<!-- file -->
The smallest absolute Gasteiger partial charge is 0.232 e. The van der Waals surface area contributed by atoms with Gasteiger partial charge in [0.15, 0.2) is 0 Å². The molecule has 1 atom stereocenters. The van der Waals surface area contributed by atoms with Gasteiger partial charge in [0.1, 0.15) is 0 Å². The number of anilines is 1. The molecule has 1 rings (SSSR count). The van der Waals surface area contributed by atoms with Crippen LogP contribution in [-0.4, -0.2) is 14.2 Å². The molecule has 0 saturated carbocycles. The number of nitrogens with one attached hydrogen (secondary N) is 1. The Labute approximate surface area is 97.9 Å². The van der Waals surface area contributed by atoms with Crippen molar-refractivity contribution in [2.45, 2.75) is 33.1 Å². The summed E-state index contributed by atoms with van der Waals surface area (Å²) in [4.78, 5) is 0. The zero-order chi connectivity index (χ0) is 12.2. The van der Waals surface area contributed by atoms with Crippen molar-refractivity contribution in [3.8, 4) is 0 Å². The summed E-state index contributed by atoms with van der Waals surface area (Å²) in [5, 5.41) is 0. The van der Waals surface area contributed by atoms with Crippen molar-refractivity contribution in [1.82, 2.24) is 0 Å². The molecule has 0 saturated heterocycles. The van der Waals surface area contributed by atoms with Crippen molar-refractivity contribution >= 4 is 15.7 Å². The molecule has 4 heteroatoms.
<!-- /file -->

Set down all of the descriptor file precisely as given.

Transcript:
The smallest absolute Gasteiger partial charge is 0.232 e. The van der Waals surface area contributed by atoms with Gasteiger partial charge in [0.15, 0.2) is 0 Å². The molecule has 1 atom stereocenters. The van der Waals surface area contributed by atoms with Gasteiger partial charge in [0.1, 0.15) is 0 Å². The number of anilines is 1. The molecule has 1 rings (SSSR count). The van der Waals surface area contributed by atoms with Crippen LogP contribution in [-0.4, -0.2) is 14.2 Å². The molecule has 0 saturated carbocycles. The number of nitrogens with one attached hydrogen (secondary N) is 1. The Labute approximate surface area is 97.9 Å². The van der Waals surface area contributed by atoms with Crippen molar-refractivity contribution in [2.45, 2.75) is 33.1 Å². The summed E-state index contributed by atoms with van der Waals surface area (Å²) in [4.78, 5) is 0. The zero-order chi connectivity index (χ0) is 12.2. The van der Waals surface area contributed by atoms with Crippen molar-refractivity contribution in [3.8, 4) is 0 Å². The summed E-state index contributed by atoms with van der Waals surface area (Å²) in [5, 5.41) is 0. The van der Waals surface area contributed by atoms with Crippen molar-refractivity contribution in [1.82, 2.24) is 0 Å². The molecule has 0 saturated heterocycles. The van der Waals surface area contributed by atoms with Crippen molar-refractivity contribution >= 4 is 15.7 Å². The molecule has 4 heteroatoms.